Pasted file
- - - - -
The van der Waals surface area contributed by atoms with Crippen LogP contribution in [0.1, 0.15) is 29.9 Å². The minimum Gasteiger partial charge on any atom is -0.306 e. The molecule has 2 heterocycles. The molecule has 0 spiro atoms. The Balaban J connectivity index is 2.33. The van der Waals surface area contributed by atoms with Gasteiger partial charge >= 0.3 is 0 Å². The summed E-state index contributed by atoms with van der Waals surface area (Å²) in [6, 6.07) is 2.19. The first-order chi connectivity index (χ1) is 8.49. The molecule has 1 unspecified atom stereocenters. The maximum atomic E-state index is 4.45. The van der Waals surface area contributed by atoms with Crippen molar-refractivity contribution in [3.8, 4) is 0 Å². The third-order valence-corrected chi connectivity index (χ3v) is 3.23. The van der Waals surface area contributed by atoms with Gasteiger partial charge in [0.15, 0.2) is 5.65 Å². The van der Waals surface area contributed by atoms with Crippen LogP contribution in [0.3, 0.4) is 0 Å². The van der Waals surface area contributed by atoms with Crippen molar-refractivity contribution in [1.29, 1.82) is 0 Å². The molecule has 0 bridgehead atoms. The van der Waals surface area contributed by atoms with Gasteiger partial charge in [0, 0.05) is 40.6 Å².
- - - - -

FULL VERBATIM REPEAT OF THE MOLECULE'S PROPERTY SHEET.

The van der Waals surface area contributed by atoms with Crippen LogP contribution in [0.1, 0.15) is 29.9 Å². The minimum Gasteiger partial charge on any atom is -0.306 e. The molecule has 2 heterocycles. The molecule has 0 spiro atoms. The Balaban J connectivity index is 2.33. The van der Waals surface area contributed by atoms with Gasteiger partial charge >= 0.3 is 0 Å². The summed E-state index contributed by atoms with van der Waals surface area (Å²) in [6, 6.07) is 2.19. The first-order chi connectivity index (χ1) is 8.49. The molecule has 1 unspecified atom stereocenters. The maximum atomic E-state index is 4.45. The van der Waals surface area contributed by atoms with Crippen molar-refractivity contribution in [3.8, 4) is 0 Å². The third-order valence-corrected chi connectivity index (χ3v) is 3.23. The van der Waals surface area contributed by atoms with Gasteiger partial charge in [0.15, 0.2) is 5.65 Å². The van der Waals surface area contributed by atoms with Crippen LogP contribution in [0.3, 0.4) is 0 Å². The van der Waals surface area contributed by atoms with Crippen molar-refractivity contribution in [1.29, 1.82) is 0 Å². The molecule has 0 bridgehead atoms. The van der Waals surface area contributed by atoms with Gasteiger partial charge in [0, 0.05) is 40.6 Å².